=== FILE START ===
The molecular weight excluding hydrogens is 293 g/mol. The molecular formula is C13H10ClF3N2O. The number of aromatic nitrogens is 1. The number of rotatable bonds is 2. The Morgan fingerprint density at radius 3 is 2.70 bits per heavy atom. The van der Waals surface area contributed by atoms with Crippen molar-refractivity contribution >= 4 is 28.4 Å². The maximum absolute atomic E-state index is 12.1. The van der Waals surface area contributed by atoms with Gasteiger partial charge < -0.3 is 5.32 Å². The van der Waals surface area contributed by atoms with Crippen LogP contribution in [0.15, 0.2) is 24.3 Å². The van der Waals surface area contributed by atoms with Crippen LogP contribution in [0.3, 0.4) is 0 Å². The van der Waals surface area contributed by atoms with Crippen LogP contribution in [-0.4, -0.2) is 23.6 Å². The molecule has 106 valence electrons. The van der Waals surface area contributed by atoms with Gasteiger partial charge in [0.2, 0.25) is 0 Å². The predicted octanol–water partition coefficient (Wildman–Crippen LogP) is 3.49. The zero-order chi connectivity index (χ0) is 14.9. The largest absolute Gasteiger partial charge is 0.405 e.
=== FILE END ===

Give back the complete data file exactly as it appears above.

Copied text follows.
The molecular weight excluding hydrogens is 293 g/mol. The molecular formula is C13H10ClF3N2O. The number of aromatic nitrogens is 1. The number of rotatable bonds is 2. The Morgan fingerprint density at radius 3 is 2.70 bits per heavy atom. The van der Waals surface area contributed by atoms with Crippen molar-refractivity contribution >= 4 is 28.4 Å². The maximum absolute atomic E-state index is 12.1. The van der Waals surface area contributed by atoms with Gasteiger partial charge < -0.3 is 5.32 Å². The van der Waals surface area contributed by atoms with Crippen LogP contribution in [0.15, 0.2) is 24.3 Å². The van der Waals surface area contributed by atoms with Crippen LogP contribution in [0.3, 0.4) is 0 Å². The van der Waals surface area contributed by atoms with Crippen LogP contribution in [-0.4, -0.2) is 23.6 Å². The molecule has 106 valence electrons. The van der Waals surface area contributed by atoms with Gasteiger partial charge in [0.2, 0.25) is 0 Å². The predicted octanol–water partition coefficient (Wildman–Crippen LogP) is 3.49. The zero-order chi connectivity index (χ0) is 14.9. The largest absolute Gasteiger partial charge is 0.405 e.